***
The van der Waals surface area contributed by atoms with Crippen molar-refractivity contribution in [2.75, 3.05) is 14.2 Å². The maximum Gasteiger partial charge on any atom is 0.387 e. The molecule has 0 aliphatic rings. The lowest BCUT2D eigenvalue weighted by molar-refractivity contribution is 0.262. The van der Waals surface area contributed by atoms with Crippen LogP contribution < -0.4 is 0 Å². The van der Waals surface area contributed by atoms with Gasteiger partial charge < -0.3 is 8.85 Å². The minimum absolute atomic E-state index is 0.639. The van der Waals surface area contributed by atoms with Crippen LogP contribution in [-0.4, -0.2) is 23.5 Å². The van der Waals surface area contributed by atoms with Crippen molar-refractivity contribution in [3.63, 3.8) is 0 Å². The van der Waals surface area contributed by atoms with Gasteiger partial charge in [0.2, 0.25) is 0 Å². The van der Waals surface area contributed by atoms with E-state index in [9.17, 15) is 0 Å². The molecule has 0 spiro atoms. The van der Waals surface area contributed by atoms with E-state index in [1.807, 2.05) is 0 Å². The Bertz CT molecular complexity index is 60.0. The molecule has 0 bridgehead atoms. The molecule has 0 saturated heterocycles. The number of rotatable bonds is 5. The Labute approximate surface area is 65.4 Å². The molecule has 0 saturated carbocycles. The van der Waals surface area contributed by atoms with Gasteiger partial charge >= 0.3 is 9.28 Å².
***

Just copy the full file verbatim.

The van der Waals surface area contributed by atoms with Crippen molar-refractivity contribution in [2.75, 3.05) is 14.2 Å². The maximum Gasteiger partial charge on any atom is 0.387 e. The molecule has 0 aliphatic rings. The lowest BCUT2D eigenvalue weighted by molar-refractivity contribution is 0.262. The van der Waals surface area contributed by atoms with Crippen LogP contribution < -0.4 is 0 Å². The van der Waals surface area contributed by atoms with Gasteiger partial charge < -0.3 is 8.85 Å². The minimum absolute atomic E-state index is 0.639. The van der Waals surface area contributed by atoms with Crippen LogP contribution in [-0.4, -0.2) is 23.5 Å². The van der Waals surface area contributed by atoms with Crippen molar-refractivity contribution in [3.63, 3.8) is 0 Å². The van der Waals surface area contributed by atoms with Gasteiger partial charge in [0.2, 0.25) is 0 Å². The van der Waals surface area contributed by atoms with E-state index in [9.17, 15) is 0 Å². The molecule has 0 spiro atoms. The van der Waals surface area contributed by atoms with E-state index in [1.807, 2.05) is 0 Å². The Bertz CT molecular complexity index is 60.0. The molecule has 0 bridgehead atoms. The molecule has 0 saturated heterocycles. The number of rotatable bonds is 5. The Labute approximate surface area is 65.4 Å². The molecule has 0 saturated carbocycles. The van der Waals surface area contributed by atoms with Gasteiger partial charge >= 0.3 is 9.28 Å².